Uneasy yet hopeful, Bantú Mama refreshingly tells us a story through Afro-European and Afro-Caribbean eyes. From start to finish, we have an excellent film that pulls you in and astounds you.
On the run from the police, Emma (Clarisse Albrecht) finds sanctuary with streetwise teens Shulo (Arturo Perez), Tina (Scarlet Reyes) and their little brother Cuki (Euris Javiel). As she becomes a surrogate ‘mama’ to the family, Emma finds common ground in the similarities and differences between their Caribbean and African cultures.
Ivan Herrera firmly leads you astray in the open portion of Bantú Mama; we see the relaxed life that Emma leads as she leaves off on what we assume is a well-deserved vacation to the Dominican Republic. There she relaxes, and while life there should be great for someone on such a holiday, we sense that not all is what it seems and that harrowingly rings true when she receives that phone call.
From that moment on, the film’s entire tone shifts rather marvellously as Emma tries to navigate this new world that she has encountered. One far removed from the gorgeous resort she was staying in days prior. Herrera and cinematographer Sebastian Cabrera Chelin wisely change the tone of the film from this point forward. Lingering birds-eye view shots come to the fore.
Yet, for telling a story in a rundown and dangerous neighbourhood, they manage to bring beauty to it simultaneously. It would be straightforward to film this part of the Dominican Republic in as stark a way as possible to project the chaos. Yet, the slow nature of the narrative coupled with presenting the city of Santa Domingo in such a way allows the audience to feel hope, that although it is this way right now. It doesn’t need to stay that way; the people in this part of the city are not all the same or as you would stereotypically expect. They want to live a better life but are held down by a government that will restrict rather than help rise. By giving us just a touch of this, we can see the area and thus the people in more natural light, and it is a great choice from Herrera.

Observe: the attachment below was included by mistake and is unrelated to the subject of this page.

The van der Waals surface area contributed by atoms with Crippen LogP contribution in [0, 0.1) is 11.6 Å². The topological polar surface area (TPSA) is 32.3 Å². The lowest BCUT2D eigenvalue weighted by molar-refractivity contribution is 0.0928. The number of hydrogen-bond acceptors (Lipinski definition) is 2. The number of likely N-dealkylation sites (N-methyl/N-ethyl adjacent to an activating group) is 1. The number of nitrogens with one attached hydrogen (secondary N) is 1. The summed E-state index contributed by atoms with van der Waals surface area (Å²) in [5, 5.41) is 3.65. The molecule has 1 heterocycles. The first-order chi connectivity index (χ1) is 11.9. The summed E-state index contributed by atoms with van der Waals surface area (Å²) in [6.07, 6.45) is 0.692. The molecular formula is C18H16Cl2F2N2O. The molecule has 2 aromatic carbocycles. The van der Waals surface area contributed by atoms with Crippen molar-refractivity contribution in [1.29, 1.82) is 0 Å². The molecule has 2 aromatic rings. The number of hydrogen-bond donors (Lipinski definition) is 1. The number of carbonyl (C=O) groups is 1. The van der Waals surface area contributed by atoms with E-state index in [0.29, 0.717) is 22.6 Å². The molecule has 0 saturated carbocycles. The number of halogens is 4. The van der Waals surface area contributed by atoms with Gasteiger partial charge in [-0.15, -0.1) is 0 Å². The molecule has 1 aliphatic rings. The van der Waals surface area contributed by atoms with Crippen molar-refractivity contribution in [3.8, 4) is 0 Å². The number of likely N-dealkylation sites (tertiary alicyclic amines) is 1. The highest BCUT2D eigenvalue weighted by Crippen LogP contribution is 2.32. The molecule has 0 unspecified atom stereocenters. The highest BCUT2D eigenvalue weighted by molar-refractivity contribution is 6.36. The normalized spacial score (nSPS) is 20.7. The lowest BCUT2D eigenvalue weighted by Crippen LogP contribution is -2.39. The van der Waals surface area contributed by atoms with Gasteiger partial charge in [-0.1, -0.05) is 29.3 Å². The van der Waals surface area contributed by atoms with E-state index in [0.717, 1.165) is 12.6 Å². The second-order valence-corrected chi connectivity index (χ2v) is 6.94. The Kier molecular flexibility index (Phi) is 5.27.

Clarisse Albrecht carries Bantú Mama with her wonderful and impactful performance. She has a strong on-screen presence, so you immediately feel it when she makes the slightest of facial or body expressions. Albrecht takes responsibility for the role and the film in her stride with this portrayal of a woman who had to hit rock bottom to realise her purpose and true strengths. This is such a striking performance that you have to demand that we see more from the actress, it would be a crime if we didn’t.
We cannot forget the performances of the siblings who take her in either—each bringing something haunting to their roles. Scarlet Reyes as T.I.N.A. is the emotionally conflicted core of the family, and as she battles with doing the right thing, you feel it. She wants what is best for everyone, even if it means the greatest of sacrifices.
Arturo Perez’s $hulo has taken on so much responsibility, and you truly feel that weighs heavily on Perez as he tries to work out what to do with another mouth to feed. So, as he struggles, he also loses the hope his sister resolutely keeps for her family, giving us a clear picture of how fruitless some in the city view their future because of their government. However, for non-actors, they do surprise you with how effective their performances are, and hopefully, we will see more from them in the future.
Herrera and Albrecht have provided their audience with a film that asks all the right questions about identity and family, just for starters. The message that Bantú Mama is potent is that America, even Europe is not the be-all and end-all for immigrants or those whose families have immigrated. Sometimes finding your identity within your heritage is enough, and perhaps if you need to find happiness, it can be wiser to look a bit closer to home.
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